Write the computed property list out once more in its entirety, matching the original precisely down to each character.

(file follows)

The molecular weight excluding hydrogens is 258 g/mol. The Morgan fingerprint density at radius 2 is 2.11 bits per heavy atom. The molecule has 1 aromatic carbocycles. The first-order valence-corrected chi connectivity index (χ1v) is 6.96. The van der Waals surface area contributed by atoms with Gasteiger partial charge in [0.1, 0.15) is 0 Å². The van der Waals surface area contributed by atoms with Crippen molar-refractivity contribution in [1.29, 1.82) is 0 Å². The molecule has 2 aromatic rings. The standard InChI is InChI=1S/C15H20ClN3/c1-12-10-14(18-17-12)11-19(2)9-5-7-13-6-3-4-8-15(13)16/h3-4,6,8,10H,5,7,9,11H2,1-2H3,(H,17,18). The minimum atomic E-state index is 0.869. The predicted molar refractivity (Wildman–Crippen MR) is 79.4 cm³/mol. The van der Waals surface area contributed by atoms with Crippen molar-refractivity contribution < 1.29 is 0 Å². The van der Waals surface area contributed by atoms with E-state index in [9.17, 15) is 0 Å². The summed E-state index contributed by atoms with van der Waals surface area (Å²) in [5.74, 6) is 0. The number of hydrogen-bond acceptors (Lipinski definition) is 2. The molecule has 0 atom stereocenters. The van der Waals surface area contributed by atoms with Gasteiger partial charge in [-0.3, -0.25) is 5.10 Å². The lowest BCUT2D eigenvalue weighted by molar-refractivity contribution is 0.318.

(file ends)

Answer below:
The molecular weight excluding hydrogens is 258 g/mol. The Morgan fingerprint density at radius 2 is 2.11 bits per heavy atom. The molecule has 1 aromatic carbocycles. The first-order valence-corrected chi connectivity index (χ1v) is 6.96. The van der Waals surface area contributed by atoms with Gasteiger partial charge in [0.1, 0.15) is 0 Å². The van der Waals surface area contributed by atoms with Crippen molar-refractivity contribution in [1.29, 1.82) is 0 Å². The molecule has 2 aromatic rings. The standard InChI is InChI=1S/C15H20ClN3/c1-12-10-14(18-17-12)11-19(2)9-5-7-13-6-3-4-8-15(13)16/h3-4,6,8,10H,5,7,9,11H2,1-2H3,(H,17,18). The minimum atomic E-state index is 0.869. The predicted molar refractivity (Wildman–Crippen MR) is 79.4 cm³/mol. The van der Waals surface area contributed by atoms with Crippen molar-refractivity contribution < 1.29 is 0 Å². The van der Waals surface area contributed by atoms with E-state index in [9.17, 15) is 0 Å². The summed E-state index contributed by atoms with van der Waals surface area (Å²) in [5.74, 6) is 0. The number of hydrogen-bond acceptors (Lipinski definition) is 2. The molecule has 0 atom stereocenters. The van der Waals surface area contributed by atoms with Gasteiger partial charge in [-0.3, -0.25) is 5.10 Å². The lowest BCUT2D eigenvalue weighted by molar-refractivity contribution is 0.318.